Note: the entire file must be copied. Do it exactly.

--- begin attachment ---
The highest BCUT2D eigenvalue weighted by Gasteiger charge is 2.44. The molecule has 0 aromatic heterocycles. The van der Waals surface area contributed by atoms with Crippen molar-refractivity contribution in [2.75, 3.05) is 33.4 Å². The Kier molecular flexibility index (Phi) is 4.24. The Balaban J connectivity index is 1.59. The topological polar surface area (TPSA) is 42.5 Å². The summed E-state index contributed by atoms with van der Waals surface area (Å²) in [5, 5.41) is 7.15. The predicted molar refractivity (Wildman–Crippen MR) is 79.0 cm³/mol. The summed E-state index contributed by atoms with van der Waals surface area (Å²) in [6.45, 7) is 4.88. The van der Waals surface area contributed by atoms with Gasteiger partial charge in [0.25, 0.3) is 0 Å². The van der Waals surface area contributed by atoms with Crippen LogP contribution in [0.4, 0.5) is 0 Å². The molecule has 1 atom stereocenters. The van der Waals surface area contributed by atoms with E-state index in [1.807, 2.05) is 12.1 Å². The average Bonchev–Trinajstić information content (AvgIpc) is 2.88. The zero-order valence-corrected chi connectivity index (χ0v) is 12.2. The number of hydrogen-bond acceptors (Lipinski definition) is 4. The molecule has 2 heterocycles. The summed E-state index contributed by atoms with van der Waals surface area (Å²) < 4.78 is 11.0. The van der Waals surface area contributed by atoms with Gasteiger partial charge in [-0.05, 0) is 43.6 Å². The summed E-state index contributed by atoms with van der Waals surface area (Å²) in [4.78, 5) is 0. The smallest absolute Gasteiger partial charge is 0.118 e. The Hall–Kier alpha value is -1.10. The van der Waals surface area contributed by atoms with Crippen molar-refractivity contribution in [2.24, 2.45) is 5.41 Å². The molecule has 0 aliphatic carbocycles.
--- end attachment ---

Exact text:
The highest BCUT2D eigenvalue weighted by Gasteiger charge is 2.44. The molecule has 0 aromatic heterocycles. The van der Waals surface area contributed by atoms with Crippen molar-refractivity contribution in [2.75, 3.05) is 33.4 Å². The Kier molecular flexibility index (Phi) is 4.24. The Balaban J connectivity index is 1.59. The topological polar surface area (TPSA) is 42.5 Å². The summed E-state index contributed by atoms with van der Waals surface area (Å²) in [5, 5.41) is 7.15. The predicted molar refractivity (Wildman–Crippen MR) is 79.0 cm³/mol. The summed E-state index contributed by atoms with van der Waals surface area (Å²) in [6.45, 7) is 4.88. The van der Waals surface area contributed by atoms with Gasteiger partial charge in [0.25, 0.3) is 0 Å². The van der Waals surface area contributed by atoms with Crippen LogP contribution in [0.4, 0.5) is 0 Å². The molecule has 1 atom stereocenters. The van der Waals surface area contributed by atoms with E-state index in [1.807, 2.05) is 12.1 Å². The average Bonchev–Trinajstić information content (AvgIpc) is 2.88. The zero-order valence-corrected chi connectivity index (χ0v) is 12.2. The number of hydrogen-bond acceptors (Lipinski definition) is 4. The molecule has 2 heterocycles. The summed E-state index contributed by atoms with van der Waals surface area (Å²) < 4.78 is 11.0. The van der Waals surface area contributed by atoms with Gasteiger partial charge in [-0.05, 0) is 43.6 Å². The summed E-state index contributed by atoms with van der Waals surface area (Å²) in [4.78, 5) is 0. The smallest absolute Gasteiger partial charge is 0.118 e. The Hall–Kier alpha value is -1.10. The van der Waals surface area contributed by atoms with Crippen molar-refractivity contribution in [2.24, 2.45) is 5.41 Å². The molecule has 0 aliphatic carbocycles.